By Polanka, Sue
Information Outlook , Vol. 15, No. 5
Last month, during a family trip to Yellowstone National Park, my 9-year-old son asked how high the water from Old Faithful was spraying and why it was so hot and steamy. Armed with my smartphone and the Concise Encyclopedia Britannica application, I was able to touch, search, and tell: 160 feet high, and proximity to magma.
Did I need an e-book app on a mobile device to answer these questions for him? Probably not. A signpost or park ranger could have informed me, but the beauty of my solution was that I easily found the information at an altitude of 7,359 feet in a remote area of Wyoming. That's why, when people ask me why they should invest in e-books, I respond with "24/7 access anywhere and no shelf required."
According to the Association of American Publishers, e-book net sales totaled nearly $70 million in January 2011, an increase of 115 percent over the previous year. The AAP's press release (Biba 2011) stated, "E-book sales have increased annually and significantly in all nine years of tracking the category." Surveys conducted by Library Journal (2011) found that 94 percent of academic libraries and 72 percent of public libraries offered e-books last year.
Despite the growing popularity of e-books, special libraries appear to lag behind other types of libraries in acquiring them. Library Journal conducted a survey of special libraries in September 2010 to measure current and projected e-book availability in libraries, user preferences in terms of access and subjects, and library purchasing terms and influences. The results of this survey have not been published, but I was allowed access to a copy and found that of the 122 respondents, 44 percent offered no e-books and 11 percent offered 25 or fewer titles. When libraries without e-books were asked to estimate the time frame for such purchases, a little more than half responded that they had no plans to purchase e-books, while 35 percent said they expected to do so in the next 12-24 months.
Notwithstanding this slow adoption rate, nearly three-fifths of special libraries do offer e-books, and almost one in five hold 1,000 titles or more. Of the libraries that do offer e-books, the average number of titles is 1,100. This is promising news for special libraries' users, as there are many ways e-books can improve services.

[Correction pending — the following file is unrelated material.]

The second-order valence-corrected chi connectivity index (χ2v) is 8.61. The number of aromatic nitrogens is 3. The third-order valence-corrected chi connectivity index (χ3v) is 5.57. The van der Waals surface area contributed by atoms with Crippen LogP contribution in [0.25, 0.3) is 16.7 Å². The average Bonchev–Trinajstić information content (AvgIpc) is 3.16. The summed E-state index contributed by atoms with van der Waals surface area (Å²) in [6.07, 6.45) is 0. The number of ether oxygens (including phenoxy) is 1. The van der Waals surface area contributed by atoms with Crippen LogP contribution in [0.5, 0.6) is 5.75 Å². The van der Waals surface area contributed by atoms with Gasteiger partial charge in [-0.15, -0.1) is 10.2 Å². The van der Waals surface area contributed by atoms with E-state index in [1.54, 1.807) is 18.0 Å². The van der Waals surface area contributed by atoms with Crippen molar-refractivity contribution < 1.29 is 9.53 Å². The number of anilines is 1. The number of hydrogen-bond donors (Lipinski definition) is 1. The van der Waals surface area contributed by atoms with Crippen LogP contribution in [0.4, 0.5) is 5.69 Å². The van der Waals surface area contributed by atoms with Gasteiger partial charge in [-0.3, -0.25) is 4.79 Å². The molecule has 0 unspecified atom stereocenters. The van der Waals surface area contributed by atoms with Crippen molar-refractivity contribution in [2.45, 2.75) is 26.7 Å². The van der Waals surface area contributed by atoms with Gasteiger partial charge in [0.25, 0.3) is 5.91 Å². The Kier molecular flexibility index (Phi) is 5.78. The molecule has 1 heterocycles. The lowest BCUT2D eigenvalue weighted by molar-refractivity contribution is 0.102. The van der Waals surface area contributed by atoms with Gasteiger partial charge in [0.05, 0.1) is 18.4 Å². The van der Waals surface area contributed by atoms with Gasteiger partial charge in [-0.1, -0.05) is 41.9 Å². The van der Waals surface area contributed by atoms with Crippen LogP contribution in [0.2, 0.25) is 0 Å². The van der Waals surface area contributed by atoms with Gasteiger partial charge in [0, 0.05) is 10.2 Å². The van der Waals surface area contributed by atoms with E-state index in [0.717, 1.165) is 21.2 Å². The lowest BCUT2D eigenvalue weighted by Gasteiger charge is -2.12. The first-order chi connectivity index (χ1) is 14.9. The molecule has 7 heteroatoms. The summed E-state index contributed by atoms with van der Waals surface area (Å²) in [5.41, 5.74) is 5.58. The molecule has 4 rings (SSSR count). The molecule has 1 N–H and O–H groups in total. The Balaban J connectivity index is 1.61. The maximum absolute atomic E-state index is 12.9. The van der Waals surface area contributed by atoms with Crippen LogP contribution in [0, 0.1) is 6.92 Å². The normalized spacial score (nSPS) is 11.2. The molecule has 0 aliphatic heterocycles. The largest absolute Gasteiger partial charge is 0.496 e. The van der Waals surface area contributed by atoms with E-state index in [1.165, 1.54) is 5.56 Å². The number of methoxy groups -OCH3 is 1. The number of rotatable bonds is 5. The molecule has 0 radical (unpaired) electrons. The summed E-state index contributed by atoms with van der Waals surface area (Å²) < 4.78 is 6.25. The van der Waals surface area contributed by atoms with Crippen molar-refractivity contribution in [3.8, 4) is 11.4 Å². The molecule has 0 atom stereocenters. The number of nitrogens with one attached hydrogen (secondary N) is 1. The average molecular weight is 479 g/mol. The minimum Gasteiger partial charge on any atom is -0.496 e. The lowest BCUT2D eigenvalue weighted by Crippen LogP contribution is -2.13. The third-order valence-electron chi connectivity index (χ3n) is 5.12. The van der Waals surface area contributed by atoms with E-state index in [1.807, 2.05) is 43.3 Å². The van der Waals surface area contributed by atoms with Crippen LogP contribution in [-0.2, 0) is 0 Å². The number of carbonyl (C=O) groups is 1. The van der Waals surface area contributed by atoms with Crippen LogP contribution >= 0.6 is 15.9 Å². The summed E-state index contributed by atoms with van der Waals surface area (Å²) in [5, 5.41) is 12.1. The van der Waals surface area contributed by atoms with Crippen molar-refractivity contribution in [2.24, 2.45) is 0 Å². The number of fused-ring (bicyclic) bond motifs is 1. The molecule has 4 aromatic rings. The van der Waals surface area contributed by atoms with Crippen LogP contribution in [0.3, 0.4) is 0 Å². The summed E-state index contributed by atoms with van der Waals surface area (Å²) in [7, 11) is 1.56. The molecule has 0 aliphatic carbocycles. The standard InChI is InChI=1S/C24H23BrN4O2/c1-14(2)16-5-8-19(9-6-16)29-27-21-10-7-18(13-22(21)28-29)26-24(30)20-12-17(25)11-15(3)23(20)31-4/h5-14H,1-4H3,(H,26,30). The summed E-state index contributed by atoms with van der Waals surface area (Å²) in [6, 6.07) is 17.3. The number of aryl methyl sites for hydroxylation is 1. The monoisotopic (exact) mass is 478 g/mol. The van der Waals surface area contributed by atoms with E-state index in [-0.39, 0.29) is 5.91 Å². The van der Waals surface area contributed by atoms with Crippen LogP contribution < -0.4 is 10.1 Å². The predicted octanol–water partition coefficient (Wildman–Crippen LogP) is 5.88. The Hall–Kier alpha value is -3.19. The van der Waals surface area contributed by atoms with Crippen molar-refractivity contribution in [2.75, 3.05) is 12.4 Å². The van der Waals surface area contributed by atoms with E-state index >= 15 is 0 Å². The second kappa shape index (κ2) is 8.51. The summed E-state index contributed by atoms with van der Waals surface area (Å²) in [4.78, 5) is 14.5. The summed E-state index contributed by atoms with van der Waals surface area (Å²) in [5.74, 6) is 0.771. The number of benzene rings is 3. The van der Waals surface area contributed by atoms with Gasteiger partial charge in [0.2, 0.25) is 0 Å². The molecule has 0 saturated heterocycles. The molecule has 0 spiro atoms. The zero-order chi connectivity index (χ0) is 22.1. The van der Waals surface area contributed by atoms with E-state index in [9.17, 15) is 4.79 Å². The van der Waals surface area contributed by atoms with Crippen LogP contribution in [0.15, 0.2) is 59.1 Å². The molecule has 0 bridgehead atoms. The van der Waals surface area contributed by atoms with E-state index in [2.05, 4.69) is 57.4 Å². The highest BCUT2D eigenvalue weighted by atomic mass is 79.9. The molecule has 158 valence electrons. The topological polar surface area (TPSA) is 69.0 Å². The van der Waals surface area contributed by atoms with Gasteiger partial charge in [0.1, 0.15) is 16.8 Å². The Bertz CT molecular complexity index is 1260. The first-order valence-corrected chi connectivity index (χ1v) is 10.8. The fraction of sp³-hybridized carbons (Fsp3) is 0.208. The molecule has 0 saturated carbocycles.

Access anywhere, anytime. Libraries and information centers do not need a physical presence in a 24/7 environment. With a growing share of e-books and other library content living in the cloud (i.e., stored on servers and accessed through a digital network), the demands of maintaining physical materials and space are declining. Now, librarians can focus on building collections and providing services.
Library users benefit, too, because e-books can't be lost, stolen, shelved incorrectly, or have chapters or pages pulled from the binding. All content is available regardless of whether others may be using it at the same time (assuming you purchase unlimited access). It is now possible for users to carry the entire contents of the library in their pocket or purse. With a Web-enabled device, the user is at the center of his or her universe of information.
Extending library content beyond a physical structure and fixed hours of operation provides enormous value for our users. The proliferation of mobile devices, 4G networks, and Wi-Fi hotspots streamlines the process, making it more convenient for users to access information on an as-needed basis. Executives in Wi-Fi-enabled airplanes already access electronic data for last-minute reports or presentations. Trial lawyers verify legal citations with laptops or tablet devices in courtrooms rather than in their own law libraries. Doctors prescribe medications and answer patients' questions about side effects by accessing the full text of medical reference books on their mobile devices.
Full-text searching. …